“Compassion and Emptiness” Talk/“Just Like Me” Guided Meditation
Compassion, or Karuna in the Pali language of the Buddha’s teachings, involves resonating with pain and suffering-our own and that of others. As we grow in compassion, we resonate with the tender and painful aspects of life, and we become more accepting of the truth of all suffering and less likely to look away from all suffering, including our own. As we keep growing our natural compassion and develop nonjudgmental caring, Karuna dissolves the boundaries within us and those between us and other beings.
In the past, I have spoken about my own path to compassion being intensely impacted by a year-long caretaking of my father who had dementia due to strokes. For this presentation on Compassion, I want to speak about two sections of our Book Club’s read in February: Buddhism Without Beliefs by Stephen Batchelor. The two sections of my focus are sections titled “Emptiness” and “Compassion”. These caused me to appreciate compassion in a somewhat different way than I have before.
Batchelor had my attention from the moments I read these two quotes in these sections: “Compassion is the very heart and soul of awakening” and “Insight into emptiness and compassion for the world are two sides of the same coin.” Let’s briefly explore these ideas.
I am not qualified in any way to define or discuss the Buddhist theory of emptiness. My limited understanding is that it often pertains to our sense of self and how this conception called “self”, which we so dearly cherish, has no singular essence and is just a temporary coming together of various aggregates-in other words, it is empty of essence.
With regard to what he means by “emptiness”, Batchelor first discusses our human habits of isolating things, seeing them as separate and absolute, and as having discrete beginnings and endings. These habits are preconditions for our anguish or suffering. On the other hand, he states, noticing how things emerge from and fade back into an unbroken flow of conditions begins to free us a little. We can then begin to recognize how things are not inherently desirable or fearful but instead interconnect and interact, none intrinsically separate from the rest. Batchelor uses as simple examples: when does the sprout cease to be a sprout and become a daffodil; where does the sound of rainfall stop and my hearing of it begin? His point? Things cannot be pinned down, they are not singular, in fact they are empty.
The same is true for each of us. We too have emerged from causes and are composed of diverse and ever-changing features and traits. There is no essential “me” that exists apart from a unique configuration of biological and cultural processes.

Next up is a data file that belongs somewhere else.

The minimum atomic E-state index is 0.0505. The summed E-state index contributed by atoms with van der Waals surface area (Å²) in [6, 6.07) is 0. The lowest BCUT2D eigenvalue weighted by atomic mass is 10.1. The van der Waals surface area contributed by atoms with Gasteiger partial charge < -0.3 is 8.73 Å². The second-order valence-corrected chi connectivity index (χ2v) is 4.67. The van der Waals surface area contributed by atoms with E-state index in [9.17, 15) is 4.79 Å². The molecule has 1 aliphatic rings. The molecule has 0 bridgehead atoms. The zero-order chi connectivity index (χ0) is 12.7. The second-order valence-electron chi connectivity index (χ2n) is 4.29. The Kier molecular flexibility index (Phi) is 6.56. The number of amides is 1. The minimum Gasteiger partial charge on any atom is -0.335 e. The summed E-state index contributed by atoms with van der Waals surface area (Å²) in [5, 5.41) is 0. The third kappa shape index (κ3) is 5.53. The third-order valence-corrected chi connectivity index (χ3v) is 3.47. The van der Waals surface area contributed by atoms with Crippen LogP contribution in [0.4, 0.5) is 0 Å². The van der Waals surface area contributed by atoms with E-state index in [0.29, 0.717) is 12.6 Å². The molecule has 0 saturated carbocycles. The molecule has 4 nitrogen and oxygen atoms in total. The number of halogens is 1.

He states that dharma practice is concerned not with proving or disproving theories of emptiness but with understanding and easing the grip of self-centeredness that constricts our body, feelings and emotions into a tight nugget of anguish. The more precious the sense of self becomes to us, the more we must guard it against attack, and the circumstances in which we feel at ease become ever narrower and more circumscribed. And so, understanding and easing that self-focused grip is our way out of the anguish.
To experience emptiness, Batchelor states, is to experience the shocking absence of what normally determines the sense of who you are and the kind of reality you inhabit. That shocking absence may last only a moment before the habits of a lifetime reassert themselves and close in once more. But for that moment, we witness ourselves and the world as open and vulnerable.
I had an inexplicable moment of such an experience a few months ago while driving on the freeway. I wasn’t thinking of anything in particular (like what I would do when arriving at my destination or why so many “impossibly inept” drivers surrounded me). For no apparent reason, I looked at other drivers nearby and silently said: “I am you, you are me”, (not “I am like you, you are like me”). It was just a moment, but it felt strangely and vaguely familiar, and I very much liked experiencing the world in this way.
I hope this brief summary of Batchelor’s thoughts on emptiness may have given you some idea of how a light grip on the sense of self and a growing appreciation for a sense of emptiness relate to Compassion.
To begin with the obvious, seeing others as separate and different from us leads often to we humans creating in-groups and out groups and is based on our same natural tendency to create distinct categories. We know that in our evolution creating in- and out- group categories was necessary to recognize predators and enemies. But such categorization in our time leads easily to stereotyping and psychological essentialism of fellow humans. We believe on some level that categories have a fixed, underlying, “true” nature that gives them their identity. Upon careful and thoughtful examination, we can see that members comprising any category are varied, even unique, while also sharing some characteristics.